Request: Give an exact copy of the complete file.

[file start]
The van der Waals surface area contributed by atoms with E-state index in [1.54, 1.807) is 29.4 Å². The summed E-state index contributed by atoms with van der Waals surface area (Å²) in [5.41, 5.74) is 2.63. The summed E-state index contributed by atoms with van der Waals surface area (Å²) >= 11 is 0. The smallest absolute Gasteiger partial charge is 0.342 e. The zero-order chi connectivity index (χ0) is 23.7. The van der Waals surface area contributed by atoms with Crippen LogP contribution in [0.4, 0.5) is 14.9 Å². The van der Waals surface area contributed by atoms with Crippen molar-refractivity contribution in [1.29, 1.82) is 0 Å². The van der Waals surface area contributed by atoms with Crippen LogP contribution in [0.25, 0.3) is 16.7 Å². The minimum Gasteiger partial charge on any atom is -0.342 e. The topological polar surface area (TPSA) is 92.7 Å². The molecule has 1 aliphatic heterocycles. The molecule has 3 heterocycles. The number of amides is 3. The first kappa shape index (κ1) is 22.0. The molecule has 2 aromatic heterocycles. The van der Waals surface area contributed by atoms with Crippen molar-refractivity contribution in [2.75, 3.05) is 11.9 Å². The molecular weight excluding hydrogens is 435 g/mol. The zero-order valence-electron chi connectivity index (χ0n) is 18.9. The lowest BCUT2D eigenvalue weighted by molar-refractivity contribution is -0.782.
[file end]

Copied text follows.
The van der Waals surface area contributed by atoms with E-state index in [1.54, 1.807) is 29.4 Å². The summed E-state index contributed by atoms with van der Waals surface area (Å²) in [5.41, 5.74) is 2.63. The summed E-state index contributed by atoms with van der Waals surface area (Å²) >= 11 is 0. The smallest absolute Gasteiger partial charge is 0.342 e. The zero-order chi connectivity index (χ0) is 23.7. The van der Waals surface area contributed by atoms with Crippen LogP contribution in [0.4, 0.5) is 14.9 Å². The van der Waals surface area contributed by atoms with Crippen molar-refractivity contribution in [1.29, 1.82) is 0 Å². The van der Waals surface area contributed by atoms with Crippen LogP contribution in [0.25, 0.3) is 16.7 Å². The minimum Gasteiger partial charge on any atom is -0.342 e. The topological polar surface area (TPSA) is 92.7 Å². The molecule has 1 aliphatic heterocycles. The molecule has 3 heterocycles. The number of amides is 3. The first kappa shape index (κ1) is 22.0. The molecule has 2 aromatic heterocycles. The van der Waals surface area contributed by atoms with Crippen molar-refractivity contribution in [2.75, 3.05) is 11.9 Å². The molecular weight excluding hydrogens is 435 g/mol. The zero-order valence-electron chi connectivity index (χ0n) is 18.9. The lowest BCUT2D eigenvalue weighted by molar-refractivity contribution is -0.782.